This can happen to any photographer who sells digital files. In fact, if you sell digitals, you need to expect that it will happen occasionally. It’s the most common, but not the only, pitfall of digital photo sales. If you haven’t already done so, please read my warnings and advice article.

Read it? Great. So what do you do if your customer complains that the files you sold them are “small” or “low resolution”? The chances are about even that it is your fault, their fault, somebody else’s fault, or nobody’s fault. Let’s begin by exploring …

THE WAYS THAT FILES CAN BECOME TOO SMALL

  • You might have messed up and made them too small! Always provide full-resolution files, and remember you can’t limit print size.
  • They might have been shrunk down when you sent them. This is very common if you send files by email, because some email providers automatically reduce large photos to limit the burden on their own servers.
  • Your customer might have accidentally shrunk them while transferring them or saving them to their computer, or to their cloud, or whatever.
  • Your customer might have tried to edit them *groan*

OR, MAYBE THEY HAVEN’T BECOME TOO SMALL AT ALL!

  • If you sent both high res and web res files, maybe your customer is trying to print the web res ones. Even when you label the folders really clearly … well … customers can be a bit dense.
  • They might be looking at the jpeg file size and just assuming that they should be bigger.
  • They might be looking at the PPI value and assuming that it’s too low.
  • They might be looking at the dimensions (in inches or centimetres) and think that’s the limit of the printable size.
  • Their dumb-ass print lab might have told them that the resolution is too low.

So your first step is to double-check the files at your end. They should be a bare minimum of six megapixels, but these days most likely larger than ten megapixels. Remember that PPI is completely irrelevant, only the megapixels matter. Read more information here.

  • If you discover that you did, in fact, mess up and make the files too small, export them again from your master files and re-send them with an apology.
  • But if the files are fine at your end, read on …

Next, ask your client to send you one of the files back to you, so you can check if it has changed size somehow. (To be really safe, it would be best if you could ask them to send it via a file transfer platform like Dropbox, in case email is the source of the problem. But if email is the only option, so be it.)

  • If you examine the file they send you and sure enough, it has shrunk, send them the whole set of files again. Don’t use email, use a file transfer platform. And tell your customer not to use any fancy import software at their end. Just simply copy the files onto their hard drive.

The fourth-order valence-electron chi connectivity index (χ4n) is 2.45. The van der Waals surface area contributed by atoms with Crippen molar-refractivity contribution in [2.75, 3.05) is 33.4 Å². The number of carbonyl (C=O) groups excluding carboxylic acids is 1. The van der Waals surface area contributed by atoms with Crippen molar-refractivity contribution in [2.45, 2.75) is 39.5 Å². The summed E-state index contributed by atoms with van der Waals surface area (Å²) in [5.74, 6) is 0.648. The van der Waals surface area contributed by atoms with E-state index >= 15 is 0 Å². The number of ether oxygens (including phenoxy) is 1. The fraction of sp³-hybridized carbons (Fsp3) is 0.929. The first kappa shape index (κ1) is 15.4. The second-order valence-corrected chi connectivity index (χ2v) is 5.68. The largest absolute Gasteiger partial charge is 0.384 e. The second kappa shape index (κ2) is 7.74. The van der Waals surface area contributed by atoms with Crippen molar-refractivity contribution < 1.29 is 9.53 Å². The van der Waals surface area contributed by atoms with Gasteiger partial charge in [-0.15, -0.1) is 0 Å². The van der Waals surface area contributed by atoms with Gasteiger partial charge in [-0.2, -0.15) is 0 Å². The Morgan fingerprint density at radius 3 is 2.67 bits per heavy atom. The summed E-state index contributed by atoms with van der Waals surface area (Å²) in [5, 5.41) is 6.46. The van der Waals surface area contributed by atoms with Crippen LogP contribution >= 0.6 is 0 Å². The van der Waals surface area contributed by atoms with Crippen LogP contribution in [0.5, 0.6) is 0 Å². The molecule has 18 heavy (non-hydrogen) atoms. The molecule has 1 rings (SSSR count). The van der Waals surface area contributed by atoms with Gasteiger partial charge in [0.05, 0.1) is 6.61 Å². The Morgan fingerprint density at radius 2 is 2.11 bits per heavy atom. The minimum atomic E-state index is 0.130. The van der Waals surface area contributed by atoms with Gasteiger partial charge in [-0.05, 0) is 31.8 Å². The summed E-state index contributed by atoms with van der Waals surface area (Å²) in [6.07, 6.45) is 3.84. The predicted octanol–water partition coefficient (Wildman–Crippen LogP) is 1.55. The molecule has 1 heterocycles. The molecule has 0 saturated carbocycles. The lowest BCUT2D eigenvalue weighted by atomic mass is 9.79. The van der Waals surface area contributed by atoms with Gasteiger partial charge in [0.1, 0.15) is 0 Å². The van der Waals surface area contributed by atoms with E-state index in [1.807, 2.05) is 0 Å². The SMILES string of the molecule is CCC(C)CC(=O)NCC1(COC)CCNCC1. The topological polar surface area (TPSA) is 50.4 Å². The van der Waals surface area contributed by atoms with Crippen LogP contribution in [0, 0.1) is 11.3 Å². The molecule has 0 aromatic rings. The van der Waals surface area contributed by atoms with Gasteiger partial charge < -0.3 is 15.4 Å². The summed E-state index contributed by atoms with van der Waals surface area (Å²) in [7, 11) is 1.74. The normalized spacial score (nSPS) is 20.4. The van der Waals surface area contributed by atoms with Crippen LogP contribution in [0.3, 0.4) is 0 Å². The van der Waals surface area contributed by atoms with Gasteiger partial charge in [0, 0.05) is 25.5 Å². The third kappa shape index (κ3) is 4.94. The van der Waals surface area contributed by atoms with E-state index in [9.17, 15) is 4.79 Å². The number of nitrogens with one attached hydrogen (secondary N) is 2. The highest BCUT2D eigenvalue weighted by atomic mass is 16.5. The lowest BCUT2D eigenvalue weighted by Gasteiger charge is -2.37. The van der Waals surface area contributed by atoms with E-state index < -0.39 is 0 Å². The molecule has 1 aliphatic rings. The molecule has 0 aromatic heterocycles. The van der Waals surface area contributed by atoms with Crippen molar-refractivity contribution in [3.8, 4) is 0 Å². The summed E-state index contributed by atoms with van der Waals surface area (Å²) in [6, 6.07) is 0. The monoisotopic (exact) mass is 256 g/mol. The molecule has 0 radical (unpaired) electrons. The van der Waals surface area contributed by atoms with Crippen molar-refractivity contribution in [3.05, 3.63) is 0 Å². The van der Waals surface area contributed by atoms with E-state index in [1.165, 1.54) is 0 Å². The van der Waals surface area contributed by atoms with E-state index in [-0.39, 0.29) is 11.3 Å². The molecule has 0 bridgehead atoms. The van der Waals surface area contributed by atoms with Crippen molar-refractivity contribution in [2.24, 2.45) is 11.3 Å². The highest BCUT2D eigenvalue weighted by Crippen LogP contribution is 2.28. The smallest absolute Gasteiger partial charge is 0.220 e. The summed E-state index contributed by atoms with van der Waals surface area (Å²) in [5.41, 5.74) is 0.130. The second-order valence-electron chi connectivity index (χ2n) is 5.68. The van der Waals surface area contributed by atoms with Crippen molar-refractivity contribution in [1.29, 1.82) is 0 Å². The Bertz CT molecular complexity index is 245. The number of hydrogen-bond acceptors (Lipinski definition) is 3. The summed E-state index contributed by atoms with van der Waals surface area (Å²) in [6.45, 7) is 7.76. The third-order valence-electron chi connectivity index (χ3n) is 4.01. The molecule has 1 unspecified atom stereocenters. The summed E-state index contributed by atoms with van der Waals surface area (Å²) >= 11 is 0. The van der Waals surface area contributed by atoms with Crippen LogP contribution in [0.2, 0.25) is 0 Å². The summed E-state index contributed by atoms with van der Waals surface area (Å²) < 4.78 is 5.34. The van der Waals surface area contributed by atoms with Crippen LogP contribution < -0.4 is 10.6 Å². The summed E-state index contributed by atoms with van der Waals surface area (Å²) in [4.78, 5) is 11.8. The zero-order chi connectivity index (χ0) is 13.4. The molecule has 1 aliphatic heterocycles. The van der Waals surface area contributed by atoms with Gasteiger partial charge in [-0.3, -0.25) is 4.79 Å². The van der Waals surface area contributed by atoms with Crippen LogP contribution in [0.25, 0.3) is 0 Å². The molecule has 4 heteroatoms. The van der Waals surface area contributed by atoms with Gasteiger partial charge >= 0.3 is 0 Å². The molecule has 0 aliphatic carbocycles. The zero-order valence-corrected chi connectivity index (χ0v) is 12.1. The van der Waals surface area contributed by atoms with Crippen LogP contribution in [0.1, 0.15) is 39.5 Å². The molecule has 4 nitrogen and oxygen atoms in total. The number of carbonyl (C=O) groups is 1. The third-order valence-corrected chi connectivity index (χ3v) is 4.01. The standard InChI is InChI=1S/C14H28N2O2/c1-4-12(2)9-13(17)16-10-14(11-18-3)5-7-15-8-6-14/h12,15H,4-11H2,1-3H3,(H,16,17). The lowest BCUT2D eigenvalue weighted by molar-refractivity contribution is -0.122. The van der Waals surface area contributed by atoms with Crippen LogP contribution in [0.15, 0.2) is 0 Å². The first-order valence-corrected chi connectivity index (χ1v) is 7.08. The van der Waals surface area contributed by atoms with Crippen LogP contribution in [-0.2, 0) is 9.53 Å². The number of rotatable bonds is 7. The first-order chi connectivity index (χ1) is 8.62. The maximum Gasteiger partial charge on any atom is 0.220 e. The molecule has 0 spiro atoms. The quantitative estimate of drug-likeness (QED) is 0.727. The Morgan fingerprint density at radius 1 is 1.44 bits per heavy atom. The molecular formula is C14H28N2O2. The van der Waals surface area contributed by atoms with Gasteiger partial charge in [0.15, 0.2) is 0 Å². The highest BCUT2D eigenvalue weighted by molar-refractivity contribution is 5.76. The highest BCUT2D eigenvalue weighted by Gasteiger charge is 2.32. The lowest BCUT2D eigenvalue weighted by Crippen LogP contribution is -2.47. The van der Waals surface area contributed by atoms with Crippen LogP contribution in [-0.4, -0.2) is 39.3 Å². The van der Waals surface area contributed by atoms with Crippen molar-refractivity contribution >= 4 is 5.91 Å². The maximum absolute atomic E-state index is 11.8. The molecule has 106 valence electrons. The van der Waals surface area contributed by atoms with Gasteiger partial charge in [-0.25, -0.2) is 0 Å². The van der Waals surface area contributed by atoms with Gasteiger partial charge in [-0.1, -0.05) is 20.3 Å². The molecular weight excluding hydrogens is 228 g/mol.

• If it hasn’t shrunk, read on …

If the file they send you back is still the same size as the file you sent them in the first place, then you can breathe half a sigh of relief. There isn’t actually a problem. However, your customer still thinks there is a problem, and that’s a problem. So you need to delicately ask them what made them think that their files were too small.

  • If they’re trying to print web res files, this is an easy solution. Gently explain to them again that you’ve sent them two sets of files, and they must use the “high resolution” ones for printing.
  • If they’re concerned about the size of your jpeg files in megabytes or kilobytes, explain to them how jpeg compression works. It’s really important to clarify that smaller file sizes can actually mean better photo quality. Information here.
  • If they’re worried about the PPI value, well, this is a hard one to explain, but you have to do your best. PPI is a completely meaningless, elastic, variable number which will change during printing anyway.
  • Likewise, if they’re worried about the dimensions in inches or centimetres, explain that this is an arbitrary value which has no real-world connection to actual printable size. Remind them how historically, all photos were captured on 35mm film and could be printed at any size. Reassure them that your files’ quality is sufficiently high to print any size they wish.
  • If their print shop has told them that the files are too low resolution … this is the most annoying scenario! Some stupid printers only look at the PPI or dimensions that I just mentioned in the previous points, and don’t actually look at the quality of the files. You really have no choice but to tell them that their printer is a dumb-ass, and again, reassure them about the quality of your files.

Of course, if you’re having trouble explaining these things to your customer, or even having trouble figuring out where the problem lies, please don’t hesitate to post in Ask Damien for my assistance.

This whole scenario will be a PITA for you. But you can use it as an opportunity to encourage your clients to go through you for their printing needs. Not only will this add to your profit margins, it will also ensure your customers get the best quality prints. Especially once you’ve taken my Print Sharpening Class.